Appellant was convicted of rape. On appeal he contends the trial court erred by allowing the state to introduce evidence of a prior rape committed by appellant, and by denying his motion for a mistrial when allegedly improper remarks were made by the prosecuting attorney in closing argument.
1. Appellant raped the victim after threatening her with a knife dragging her into a bedroom, striking her and forcibly removing her clothes. He then threatened to kill the victim if she told her boyfriend what had happened. The state was allowed to present evidence that n 1976 appellant broke into a home, dragged the female victim into a bedroom, struck her when she screamed, tore off her clothes and raped her. Appellant contends it was error to allow evidence to be presented about the prior rape (to which appellant pled guilty) because it improperly placed appellant's character in evidence; was offered only to show appellant's bad character; was not similar to the rape for which he was on trial; and the prejudicial impact outweighed any probative value of such evidence.
Evidence of another crime is admissible to show motive, plan, scheme, bent of mind or course of conduct, if some logical connection can be shown between the independent crime and the crime charged other than by showing bad character; this rule has been most liberally extended in the area of sexual offenses. Johnson v. State, 242 Ga. 649
, 652-653 (3) (250 SE2d 394
) (1978); Neal v. State, 159 Ga. App. 450
, 451 (1) (283 SE2d 671
) (1981). To be admissible there must be evidence that the defendant was the perpetrator of the independent crime and there must be sufficient similarity between the independent crime and the offense charged that proof of the former tends to prove the latter. Davis v. State, 249 Ga. 309
, 311 (1) (290 SE2d 273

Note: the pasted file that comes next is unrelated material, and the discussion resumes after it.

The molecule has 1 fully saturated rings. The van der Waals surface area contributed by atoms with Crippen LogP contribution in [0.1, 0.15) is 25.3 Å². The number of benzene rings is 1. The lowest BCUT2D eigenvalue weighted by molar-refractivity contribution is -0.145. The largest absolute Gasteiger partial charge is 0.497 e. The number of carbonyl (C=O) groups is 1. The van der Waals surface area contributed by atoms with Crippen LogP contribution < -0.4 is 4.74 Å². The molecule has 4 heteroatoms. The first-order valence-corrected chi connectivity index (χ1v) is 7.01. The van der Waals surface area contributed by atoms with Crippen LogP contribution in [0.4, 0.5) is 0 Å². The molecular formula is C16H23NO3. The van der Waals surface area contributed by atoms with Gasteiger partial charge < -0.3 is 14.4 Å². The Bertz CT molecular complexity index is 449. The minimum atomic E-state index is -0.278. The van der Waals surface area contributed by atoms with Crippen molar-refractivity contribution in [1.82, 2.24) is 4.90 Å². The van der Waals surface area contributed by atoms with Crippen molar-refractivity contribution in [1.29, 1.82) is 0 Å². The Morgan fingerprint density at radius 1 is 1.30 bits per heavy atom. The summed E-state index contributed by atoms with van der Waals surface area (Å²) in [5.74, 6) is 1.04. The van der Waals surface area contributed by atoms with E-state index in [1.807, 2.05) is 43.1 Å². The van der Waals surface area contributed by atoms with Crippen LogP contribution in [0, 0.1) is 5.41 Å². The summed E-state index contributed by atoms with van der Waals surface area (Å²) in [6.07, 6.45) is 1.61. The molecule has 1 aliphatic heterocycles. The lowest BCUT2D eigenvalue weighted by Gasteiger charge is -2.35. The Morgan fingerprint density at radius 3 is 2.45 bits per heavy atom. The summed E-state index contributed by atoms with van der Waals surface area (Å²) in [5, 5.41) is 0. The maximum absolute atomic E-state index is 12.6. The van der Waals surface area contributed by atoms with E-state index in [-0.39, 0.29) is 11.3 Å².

) (1982). Both of these conditions were met in the instant case.
Although appellant argues that the evidence was introduced only to show bad character and the prejudicial effect outweighed any probative value, appellant testified that the victim consented to intercourse and it was a voluntary act. Thus, evidence of the earlier rape was material on the issue of consent or the lack thereof, and had a direct bearing on appellant's bent of mind. Johnson, supra. Evidence which is material to a case is not inadmissible because it incidentally puts a defendant's character in issue. Hughes v. State, 239 Ga. 393
, 397 (2) (236 SE2d 829
) (1977); Miller v. State, 163 Ga. App. 889
, 890-891 (3) (296 SE2d 182
) (1982). Accordingly, it was not error to admit evidence of the prior rape.
2. In closing argument the prosecuting attorney commented on the prior offense by stating, in part: "But, I submit to you that what a man does in the past can help you predict what he will do in the future." Appellant moved for a mistrial on the ground that proof of acts in the past are not admissible to predict the future, and evidence of the earlier rape was not admitted for that purpose. Appellant argues that denial of his motion without curative instructions was error.
Since evidence of a similar crime was admitted properly, as stated in Division 1, it was not error to argue that such evidence could be considered in establishing guilt. Bryant v. State, 164 Ga. App. 555
, 557 (3) (296 SE2d 792
) (1982). In the absence of a demonstration that a mistrial was essential to the preservation of appellant's right to a fair trial, it was not an abuse of the trial court's discretion to deny the motion for a mistrial, even where no curative instructions were given. Simonton v. State, 151 Ga. App. 431 (1) (260 SE2d 487) (1979)
Stephen A. Williams, Jr., District Attorney, for appellee.